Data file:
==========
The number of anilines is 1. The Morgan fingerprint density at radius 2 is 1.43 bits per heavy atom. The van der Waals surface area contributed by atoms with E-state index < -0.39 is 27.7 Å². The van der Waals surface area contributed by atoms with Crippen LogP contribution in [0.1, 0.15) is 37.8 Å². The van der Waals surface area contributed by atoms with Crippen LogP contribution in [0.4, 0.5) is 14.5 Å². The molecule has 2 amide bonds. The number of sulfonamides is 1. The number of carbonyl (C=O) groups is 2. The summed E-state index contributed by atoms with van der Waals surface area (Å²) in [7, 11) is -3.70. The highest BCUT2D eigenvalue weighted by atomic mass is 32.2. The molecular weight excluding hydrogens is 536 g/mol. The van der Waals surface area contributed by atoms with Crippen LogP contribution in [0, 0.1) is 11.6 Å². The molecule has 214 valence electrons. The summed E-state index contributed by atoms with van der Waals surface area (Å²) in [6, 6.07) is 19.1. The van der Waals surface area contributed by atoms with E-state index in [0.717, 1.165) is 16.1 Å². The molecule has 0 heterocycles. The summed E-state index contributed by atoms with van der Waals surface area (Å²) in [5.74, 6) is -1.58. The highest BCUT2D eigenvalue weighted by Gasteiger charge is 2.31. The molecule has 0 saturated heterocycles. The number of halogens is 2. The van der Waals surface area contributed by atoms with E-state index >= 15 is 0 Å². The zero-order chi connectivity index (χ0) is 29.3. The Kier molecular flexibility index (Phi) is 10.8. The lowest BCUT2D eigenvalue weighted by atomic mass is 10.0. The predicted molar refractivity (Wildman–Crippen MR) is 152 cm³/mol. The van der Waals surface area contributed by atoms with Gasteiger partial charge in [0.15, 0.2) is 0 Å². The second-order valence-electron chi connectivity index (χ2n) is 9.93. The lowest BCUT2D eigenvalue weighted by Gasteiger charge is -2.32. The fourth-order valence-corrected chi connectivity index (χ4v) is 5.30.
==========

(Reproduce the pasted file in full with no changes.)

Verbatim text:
The number of anilines is 1. The Morgan fingerprint density at radius 2 is 1.43 bits per heavy atom. The van der Waals surface area contributed by atoms with E-state index < -0.39 is 27.7 Å². The van der Waals surface area contributed by atoms with Crippen LogP contribution in [0.1, 0.15) is 37.8 Å². The van der Waals surface area contributed by atoms with Crippen LogP contribution in [0.4, 0.5) is 14.5 Å². The molecule has 2 amide bonds. The number of sulfonamides is 1. The number of carbonyl (C=O) groups is 2. The summed E-state index contributed by atoms with van der Waals surface area (Å²) in [7, 11) is -3.70. The highest BCUT2D eigenvalue weighted by atomic mass is 32.2. The molecular weight excluding hydrogens is 536 g/mol. The van der Waals surface area contributed by atoms with Crippen LogP contribution in [0, 0.1) is 11.6 Å². The molecule has 214 valence electrons. The summed E-state index contributed by atoms with van der Waals surface area (Å²) in [6, 6.07) is 19.1. The van der Waals surface area contributed by atoms with E-state index in [0.717, 1.165) is 16.1 Å². The molecule has 0 heterocycles. The summed E-state index contributed by atoms with van der Waals surface area (Å²) in [5.74, 6) is -1.58. The highest BCUT2D eigenvalue weighted by Gasteiger charge is 2.31. The molecule has 0 saturated heterocycles. The number of halogens is 2. The van der Waals surface area contributed by atoms with E-state index >= 15 is 0 Å². The zero-order chi connectivity index (χ0) is 29.3. The Kier molecular flexibility index (Phi) is 10.8. The lowest BCUT2D eigenvalue weighted by atomic mass is 10.0. The predicted molar refractivity (Wildman–Crippen MR) is 152 cm³/mol. The van der Waals surface area contributed by atoms with Gasteiger partial charge in [0.15, 0.2) is 0 Å². The second-order valence-electron chi connectivity index (χ2n) is 9.93. The lowest BCUT2D eigenvalue weighted by Gasteiger charge is -2.32. The fourth-order valence-corrected chi connectivity index (χ4v) is 5.30.